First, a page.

Companies interested in this really should analyze the motive behind their registration. It can benefit if intentions are truly genuine but can, in the end, scare those who have been taken advantage of. A good thing can quickly go sour.

  • Jim Mitchem

    hahaha - yes, where's the 'share on Twitter' button (re: Danya). Also, these companies need to consider hiring outsiders who both 'get' Twitter, but also who are experts in mass mobilization - copywriters. See this for details:

  • George Tucker

    At Crestron Electronics we take an approach which is a combination of the suggestions Amybeth details. We have a dedicated person (me) who runs the main Twitter/Facebook presence and a number of 'satellite' accounts with the company name and their first name. Most of us are all multi-year veterans of the industry and the company but we do have a few first year people also in the loop.

    Our general framework is loosely based on the tenets of the Cluetrain Manifesto in that we are there to be part of the discussion. Our content is a mix of general conversation, tech help and (based on our followers request) software updates and general press info – in effect ‘pushing’ information (forgive the old school nomenclature).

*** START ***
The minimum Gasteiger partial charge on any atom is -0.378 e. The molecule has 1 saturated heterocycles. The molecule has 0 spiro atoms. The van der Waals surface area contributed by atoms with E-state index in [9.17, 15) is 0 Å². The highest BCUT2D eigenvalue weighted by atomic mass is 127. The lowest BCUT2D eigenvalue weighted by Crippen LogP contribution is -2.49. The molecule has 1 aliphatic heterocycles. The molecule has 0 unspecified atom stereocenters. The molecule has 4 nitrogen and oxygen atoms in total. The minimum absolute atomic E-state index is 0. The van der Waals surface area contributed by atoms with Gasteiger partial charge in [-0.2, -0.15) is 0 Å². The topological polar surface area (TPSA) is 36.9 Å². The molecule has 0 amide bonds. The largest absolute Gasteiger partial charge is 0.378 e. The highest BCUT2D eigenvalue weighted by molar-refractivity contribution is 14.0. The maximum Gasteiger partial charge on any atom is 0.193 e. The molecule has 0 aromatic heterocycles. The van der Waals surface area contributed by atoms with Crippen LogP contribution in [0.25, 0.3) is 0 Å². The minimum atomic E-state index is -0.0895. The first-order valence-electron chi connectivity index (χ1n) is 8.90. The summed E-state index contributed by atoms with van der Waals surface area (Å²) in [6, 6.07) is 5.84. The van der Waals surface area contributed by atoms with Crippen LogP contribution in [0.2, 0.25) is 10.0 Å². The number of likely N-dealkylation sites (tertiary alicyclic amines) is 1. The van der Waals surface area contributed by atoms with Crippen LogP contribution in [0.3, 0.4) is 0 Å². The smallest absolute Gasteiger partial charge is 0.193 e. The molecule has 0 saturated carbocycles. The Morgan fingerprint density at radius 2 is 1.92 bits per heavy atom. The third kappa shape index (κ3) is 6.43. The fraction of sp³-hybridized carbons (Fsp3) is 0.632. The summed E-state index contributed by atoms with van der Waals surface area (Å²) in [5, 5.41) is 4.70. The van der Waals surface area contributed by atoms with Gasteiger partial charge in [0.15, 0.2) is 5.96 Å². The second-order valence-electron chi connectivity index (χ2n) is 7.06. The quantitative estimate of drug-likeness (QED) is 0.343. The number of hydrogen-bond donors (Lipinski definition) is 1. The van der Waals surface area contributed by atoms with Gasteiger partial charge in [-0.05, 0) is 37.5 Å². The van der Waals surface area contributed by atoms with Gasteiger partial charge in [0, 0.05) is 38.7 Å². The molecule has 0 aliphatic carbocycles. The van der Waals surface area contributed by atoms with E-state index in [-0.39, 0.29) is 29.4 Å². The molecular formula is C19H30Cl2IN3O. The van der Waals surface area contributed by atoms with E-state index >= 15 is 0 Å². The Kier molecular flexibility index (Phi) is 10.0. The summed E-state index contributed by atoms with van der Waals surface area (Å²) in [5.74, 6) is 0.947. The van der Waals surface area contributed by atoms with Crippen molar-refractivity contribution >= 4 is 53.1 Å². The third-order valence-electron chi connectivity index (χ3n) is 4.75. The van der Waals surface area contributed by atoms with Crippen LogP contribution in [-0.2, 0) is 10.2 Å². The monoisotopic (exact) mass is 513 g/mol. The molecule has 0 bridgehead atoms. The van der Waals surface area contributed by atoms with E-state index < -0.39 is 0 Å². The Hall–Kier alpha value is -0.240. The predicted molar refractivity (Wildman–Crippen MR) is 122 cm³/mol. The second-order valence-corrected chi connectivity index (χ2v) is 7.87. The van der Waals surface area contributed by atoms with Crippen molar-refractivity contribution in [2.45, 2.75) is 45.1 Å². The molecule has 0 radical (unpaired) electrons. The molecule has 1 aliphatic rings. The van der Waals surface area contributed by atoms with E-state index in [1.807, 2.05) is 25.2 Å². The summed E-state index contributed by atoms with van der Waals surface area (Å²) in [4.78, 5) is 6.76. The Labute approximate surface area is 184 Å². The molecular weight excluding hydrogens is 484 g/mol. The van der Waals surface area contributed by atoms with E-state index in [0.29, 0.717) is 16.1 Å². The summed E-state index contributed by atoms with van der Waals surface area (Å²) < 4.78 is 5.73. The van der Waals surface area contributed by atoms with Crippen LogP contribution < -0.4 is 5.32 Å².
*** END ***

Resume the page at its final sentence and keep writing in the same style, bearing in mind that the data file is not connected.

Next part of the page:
Having a central social media person helps to provide an overall consistent voice without excluding others who want to contribute.

  • ResearchGoddess

    I wonder if individual user accounts who tweet on behalf of these companies were taken into consideration, or if the only Twitter accounts that were considered were officially endorsed accounts, created by the companies themselves. I for one know that many companies have employees who represent them, on a rather official basis, but they aren't 'branded' as a company account because the companies realize the need for personalization of their Twitter presence.

    Furthermore, each company is going to have a different purpose for using Twitter. Some perhaps don't need/want to engage there. Anyone who understands marketing and social media strategy knows that the shoe doesn't fit everyone in the same way. I see that the study discusses that briefly.

    As to the original question of this post, I don't think a dedicated "tweeter" could/should be a full-time job at this point. It should be part of many people's jobs. I think it's better to ask people who understand your company (i.e. NOT a brand-new intern) to participate in some degree. This doesn't have to (and shouldn't, in my opinion) rest solely with one internal team or individual. It should be a collaborate effort - after all, if the purpose of a company being on Twitter is to engage, shouldn't the entire company be represented, not just its marketers?

  • Dayna Steele

    Nice article but where's the button to share on Twitter? Kind of ironic.